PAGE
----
10. You have to pick one. I am away from my book at the moment but the term to look up in the core rules is "triggered effects" and it essentiallu says that each die roll can only trigger a single effect like double hits or mws.
  11. For every list I make, I write up a quick cheat sheet of what happens in each phase. It really saves lookup time and helps not to forget abilities. For example, in the hero phase I list everything that happens at the start, then each model that can cast spells or pray with a quick summary of what their spells are. In the shooting phase I copy the shooting profiles of any units onto the cheat sheet, as well as any abilities they have that might be relevant (mws on 6s to hit for example). And so on for each phase. I also find it useful to have a separate section at the end which I call "defensive stuff" which is any special ability that would only apply in my oppinent's turn. I find this useful because it puts all your decisions on a single page and breaks them down by phase rather than model, so you're only looking at what's relevant right now and can think more about tactics than remembering what you can do. The act of writing up the cheat sheet is also helpful because you're essentially taking notes on what your army can do which helps you remember it even without the cheat sheet.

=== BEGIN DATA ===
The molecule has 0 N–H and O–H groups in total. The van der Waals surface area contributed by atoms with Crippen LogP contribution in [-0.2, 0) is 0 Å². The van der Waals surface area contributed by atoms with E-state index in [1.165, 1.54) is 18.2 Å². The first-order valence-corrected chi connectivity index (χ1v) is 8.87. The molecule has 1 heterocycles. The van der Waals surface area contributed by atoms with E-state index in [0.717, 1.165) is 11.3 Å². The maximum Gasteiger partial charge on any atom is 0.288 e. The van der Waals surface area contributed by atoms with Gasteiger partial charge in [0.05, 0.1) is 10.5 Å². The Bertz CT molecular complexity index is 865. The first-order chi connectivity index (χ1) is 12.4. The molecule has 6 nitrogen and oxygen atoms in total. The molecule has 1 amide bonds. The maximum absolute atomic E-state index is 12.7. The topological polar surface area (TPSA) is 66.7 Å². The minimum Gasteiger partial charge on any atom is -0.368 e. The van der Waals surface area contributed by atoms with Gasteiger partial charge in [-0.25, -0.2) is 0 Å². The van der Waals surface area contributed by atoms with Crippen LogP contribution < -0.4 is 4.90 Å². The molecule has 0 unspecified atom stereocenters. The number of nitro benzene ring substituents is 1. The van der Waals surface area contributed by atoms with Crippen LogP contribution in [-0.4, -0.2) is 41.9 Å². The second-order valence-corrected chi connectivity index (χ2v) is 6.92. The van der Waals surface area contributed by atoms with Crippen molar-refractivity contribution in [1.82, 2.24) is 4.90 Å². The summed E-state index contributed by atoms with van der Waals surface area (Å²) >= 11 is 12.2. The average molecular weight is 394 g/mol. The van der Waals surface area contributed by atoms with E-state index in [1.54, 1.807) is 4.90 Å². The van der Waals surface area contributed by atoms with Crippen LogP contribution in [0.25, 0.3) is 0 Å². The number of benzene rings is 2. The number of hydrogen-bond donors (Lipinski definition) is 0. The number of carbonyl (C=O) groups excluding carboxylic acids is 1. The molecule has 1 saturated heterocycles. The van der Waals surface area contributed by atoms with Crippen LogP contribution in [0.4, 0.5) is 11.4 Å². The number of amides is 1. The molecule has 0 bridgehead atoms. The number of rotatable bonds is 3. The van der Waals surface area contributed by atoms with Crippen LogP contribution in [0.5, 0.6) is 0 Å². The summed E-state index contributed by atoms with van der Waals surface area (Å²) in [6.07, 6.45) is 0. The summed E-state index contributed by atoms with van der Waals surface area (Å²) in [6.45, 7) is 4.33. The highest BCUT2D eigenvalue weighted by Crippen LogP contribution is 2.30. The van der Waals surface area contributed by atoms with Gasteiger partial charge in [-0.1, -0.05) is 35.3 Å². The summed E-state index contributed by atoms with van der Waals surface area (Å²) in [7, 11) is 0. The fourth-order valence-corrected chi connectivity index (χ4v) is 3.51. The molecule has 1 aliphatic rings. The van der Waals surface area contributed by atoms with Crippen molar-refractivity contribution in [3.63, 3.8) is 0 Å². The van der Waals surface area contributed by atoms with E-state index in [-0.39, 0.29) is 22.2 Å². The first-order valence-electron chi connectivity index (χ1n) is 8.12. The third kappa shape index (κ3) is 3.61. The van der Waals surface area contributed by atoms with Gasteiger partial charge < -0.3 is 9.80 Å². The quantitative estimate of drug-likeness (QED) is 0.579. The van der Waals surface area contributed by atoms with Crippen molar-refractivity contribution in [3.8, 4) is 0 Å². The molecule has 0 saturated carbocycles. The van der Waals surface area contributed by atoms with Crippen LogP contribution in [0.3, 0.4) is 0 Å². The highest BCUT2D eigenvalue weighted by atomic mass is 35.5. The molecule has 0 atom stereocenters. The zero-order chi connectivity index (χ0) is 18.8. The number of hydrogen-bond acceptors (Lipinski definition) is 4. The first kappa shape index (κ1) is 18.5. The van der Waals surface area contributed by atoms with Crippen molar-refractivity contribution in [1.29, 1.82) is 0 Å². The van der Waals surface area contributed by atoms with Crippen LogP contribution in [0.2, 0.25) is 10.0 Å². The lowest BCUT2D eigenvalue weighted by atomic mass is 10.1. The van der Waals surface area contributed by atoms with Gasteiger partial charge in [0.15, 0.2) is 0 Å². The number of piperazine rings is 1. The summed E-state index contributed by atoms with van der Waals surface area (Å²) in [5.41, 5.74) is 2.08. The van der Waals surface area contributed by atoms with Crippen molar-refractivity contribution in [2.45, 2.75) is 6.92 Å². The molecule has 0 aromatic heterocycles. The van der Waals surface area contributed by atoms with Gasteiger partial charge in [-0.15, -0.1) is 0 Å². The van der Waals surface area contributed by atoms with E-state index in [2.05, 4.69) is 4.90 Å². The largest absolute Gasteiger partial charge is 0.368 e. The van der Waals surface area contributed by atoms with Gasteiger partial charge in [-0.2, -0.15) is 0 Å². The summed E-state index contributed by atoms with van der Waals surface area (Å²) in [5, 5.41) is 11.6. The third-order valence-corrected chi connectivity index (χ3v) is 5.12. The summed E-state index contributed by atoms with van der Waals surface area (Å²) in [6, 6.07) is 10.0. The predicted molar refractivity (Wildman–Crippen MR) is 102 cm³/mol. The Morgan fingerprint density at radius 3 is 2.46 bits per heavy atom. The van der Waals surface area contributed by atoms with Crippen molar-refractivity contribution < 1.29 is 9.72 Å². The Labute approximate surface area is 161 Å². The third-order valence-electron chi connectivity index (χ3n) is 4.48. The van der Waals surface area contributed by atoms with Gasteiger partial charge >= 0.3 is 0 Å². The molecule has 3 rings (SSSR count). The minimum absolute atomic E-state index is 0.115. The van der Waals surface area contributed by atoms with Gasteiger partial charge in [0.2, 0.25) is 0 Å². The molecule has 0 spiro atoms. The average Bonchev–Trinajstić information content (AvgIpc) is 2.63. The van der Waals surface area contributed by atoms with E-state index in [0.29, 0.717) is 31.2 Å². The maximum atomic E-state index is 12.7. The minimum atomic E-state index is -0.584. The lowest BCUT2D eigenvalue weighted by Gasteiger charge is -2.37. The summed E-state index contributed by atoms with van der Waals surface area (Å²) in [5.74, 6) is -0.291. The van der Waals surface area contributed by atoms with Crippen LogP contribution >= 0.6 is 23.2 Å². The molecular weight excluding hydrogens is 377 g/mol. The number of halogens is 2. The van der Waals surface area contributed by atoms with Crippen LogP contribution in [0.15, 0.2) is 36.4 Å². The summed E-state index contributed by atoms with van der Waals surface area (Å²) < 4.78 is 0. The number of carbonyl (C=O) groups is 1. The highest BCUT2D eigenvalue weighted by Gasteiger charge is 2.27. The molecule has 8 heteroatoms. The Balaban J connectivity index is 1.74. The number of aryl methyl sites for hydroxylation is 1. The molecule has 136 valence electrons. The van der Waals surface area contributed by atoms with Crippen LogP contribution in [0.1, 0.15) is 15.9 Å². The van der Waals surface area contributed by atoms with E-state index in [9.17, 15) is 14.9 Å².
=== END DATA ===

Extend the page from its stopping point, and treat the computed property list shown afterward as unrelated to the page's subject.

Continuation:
12. I'd be so tempted to bring Astreia in that list but I totally get why you'd go for the generic LA. I've recently been trying Astreia in Hammers with Evos on Dracs and the +1 save and 6+ ward go a long way to help them not die to a stiff breeze. It's a shame to lose out on the one extra claw attack for each evocator, but I think overall it seems worth it so far. Of course, this trying Astreia has been in 2000 point games where I have another hero to put a mount trait on.